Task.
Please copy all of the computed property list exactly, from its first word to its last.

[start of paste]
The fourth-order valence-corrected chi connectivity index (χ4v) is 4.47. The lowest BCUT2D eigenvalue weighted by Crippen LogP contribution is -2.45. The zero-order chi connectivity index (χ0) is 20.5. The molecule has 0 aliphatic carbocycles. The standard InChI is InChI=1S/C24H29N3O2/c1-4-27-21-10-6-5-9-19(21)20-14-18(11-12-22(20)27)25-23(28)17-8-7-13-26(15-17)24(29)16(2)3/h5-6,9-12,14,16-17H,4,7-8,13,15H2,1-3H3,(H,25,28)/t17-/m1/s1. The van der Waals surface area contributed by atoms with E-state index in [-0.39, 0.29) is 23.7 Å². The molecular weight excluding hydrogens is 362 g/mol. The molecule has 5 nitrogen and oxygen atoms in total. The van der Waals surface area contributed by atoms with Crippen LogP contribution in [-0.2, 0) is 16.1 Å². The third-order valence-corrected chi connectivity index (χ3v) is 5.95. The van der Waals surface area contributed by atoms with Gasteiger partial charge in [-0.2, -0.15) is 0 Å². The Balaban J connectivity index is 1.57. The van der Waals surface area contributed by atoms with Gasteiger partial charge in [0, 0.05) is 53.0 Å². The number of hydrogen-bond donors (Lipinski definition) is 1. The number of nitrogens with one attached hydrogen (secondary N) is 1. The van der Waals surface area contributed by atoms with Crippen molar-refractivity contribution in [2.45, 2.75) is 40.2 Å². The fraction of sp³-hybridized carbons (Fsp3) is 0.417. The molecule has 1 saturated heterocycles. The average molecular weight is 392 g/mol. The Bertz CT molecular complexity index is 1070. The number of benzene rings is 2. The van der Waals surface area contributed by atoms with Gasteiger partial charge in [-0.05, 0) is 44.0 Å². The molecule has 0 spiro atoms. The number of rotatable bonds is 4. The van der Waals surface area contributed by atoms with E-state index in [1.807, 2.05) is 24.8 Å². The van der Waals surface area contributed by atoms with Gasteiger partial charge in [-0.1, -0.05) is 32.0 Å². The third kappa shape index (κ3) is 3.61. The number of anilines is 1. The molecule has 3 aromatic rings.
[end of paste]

The fourth-order valence-corrected chi connectivity index (χ4v) is 4.47. The lowest BCUT2D eigenvalue weighted by Crippen LogP contribution is -2.45. The zero-order chi connectivity index (χ0) is 20.5. The molecule has 0 aliphatic carbocycles. The standard InChI is InChI=1S/C24H29N3O2/c1-4-27-21-10-6-5-9-19(21)20-14-18(11-12-22(20)27)25-23(28)17-8-7-13-26(15-17)24(29)16(2)3/h5-6,9-12,14,16-17H,4,7-8,13,15H2,1-3H3,(H,25,28)/t17-/m1/s1. The van der Waals surface area contributed by atoms with E-state index in [-0.39, 0.29) is 23.7 Å². The molecular weight excluding hydrogens is 362 g/mol. The molecule has 5 nitrogen and oxygen atoms in total. The van der Waals surface area contributed by atoms with Crippen LogP contribution in [-0.2, 0) is 16.1 Å². The third-order valence-corrected chi connectivity index (χ3v) is 5.95. The van der Waals surface area contributed by atoms with Gasteiger partial charge in [-0.2, -0.15) is 0 Å². The Balaban J connectivity index is 1.57. The van der Waals surface area contributed by atoms with Gasteiger partial charge in [0, 0.05) is 53.0 Å². The number of hydrogen-bond donors (Lipinski definition) is 1. The number of nitrogens with one attached hydrogen (secondary N) is 1. The van der Waals surface area contributed by atoms with Crippen molar-refractivity contribution in [2.45, 2.75) is 40.2 Å². The fraction of sp³-hybridized carbons (Fsp3) is 0.417. The molecule has 1 saturated heterocycles. The average molecular weight is 392 g/mol. The Bertz CT molecular complexity index is 1070. The number of benzene rings is 2. The van der Waals surface area contributed by atoms with Gasteiger partial charge in [-0.05, 0) is 44.0 Å². The molecule has 0 spiro atoms. The number of rotatable bonds is 4. The van der Waals surface area contributed by atoms with E-state index in [1.807, 2.05) is 24.8 Å². The van der Waals surface area contributed by atoms with Gasteiger partial charge in [-0.1, -0.05) is 32.0 Å². The third kappa shape index (κ3) is 3.61. The number of anilines is 1. The molecule has 3 aromatic rings.